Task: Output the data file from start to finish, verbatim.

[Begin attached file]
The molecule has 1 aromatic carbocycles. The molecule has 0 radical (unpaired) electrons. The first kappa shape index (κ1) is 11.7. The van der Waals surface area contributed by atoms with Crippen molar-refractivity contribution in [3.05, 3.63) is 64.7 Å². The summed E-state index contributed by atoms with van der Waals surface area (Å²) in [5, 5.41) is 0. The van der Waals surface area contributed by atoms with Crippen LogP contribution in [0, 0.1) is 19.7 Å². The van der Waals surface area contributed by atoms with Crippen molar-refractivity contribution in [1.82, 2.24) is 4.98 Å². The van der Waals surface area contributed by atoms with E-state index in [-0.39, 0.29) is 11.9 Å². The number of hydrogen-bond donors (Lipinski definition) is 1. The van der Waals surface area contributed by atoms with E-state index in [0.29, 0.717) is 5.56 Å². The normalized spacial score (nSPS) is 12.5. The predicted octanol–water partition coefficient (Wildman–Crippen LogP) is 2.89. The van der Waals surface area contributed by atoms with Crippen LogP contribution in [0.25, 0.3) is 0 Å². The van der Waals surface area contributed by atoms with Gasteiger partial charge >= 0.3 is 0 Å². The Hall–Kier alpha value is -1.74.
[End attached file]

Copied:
The molecule has 1 aromatic carbocycles. The molecule has 0 radical (unpaired) electrons. The first kappa shape index (κ1) is 11.7. The van der Waals surface area contributed by atoms with Crippen molar-refractivity contribution in [3.05, 3.63) is 64.7 Å². The summed E-state index contributed by atoms with van der Waals surface area (Å²) in [5, 5.41) is 0. The van der Waals surface area contributed by atoms with Crippen LogP contribution in [0, 0.1) is 19.7 Å². The van der Waals surface area contributed by atoms with Crippen molar-refractivity contribution in [1.82, 2.24) is 4.98 Å². The van der Waals surface area contributed by atoms with E-state index in [-0.39, 0.29) is 11.9 Å². The number of hydrogen-bond donors (Lipinski definition) is 1. The van der Waals surface area contributed by atoms with E-state index in [0.29, 0.717) is 5.56 Å². The normalized spacial score (nSPS) is 12.5. The predicted octanol–water partition coefficient (Wildman–Crippen LogP) is 2.89. The van der Waals surface area contributed by atoms with Crippen LogP contribution in [0.25, 0.3) is 0 Å². The van der Waals surface area contributed by atoms with Gasteiger partial charge >= 0.3 is 0 Å². The Hall–Kier alpha value is -1.74.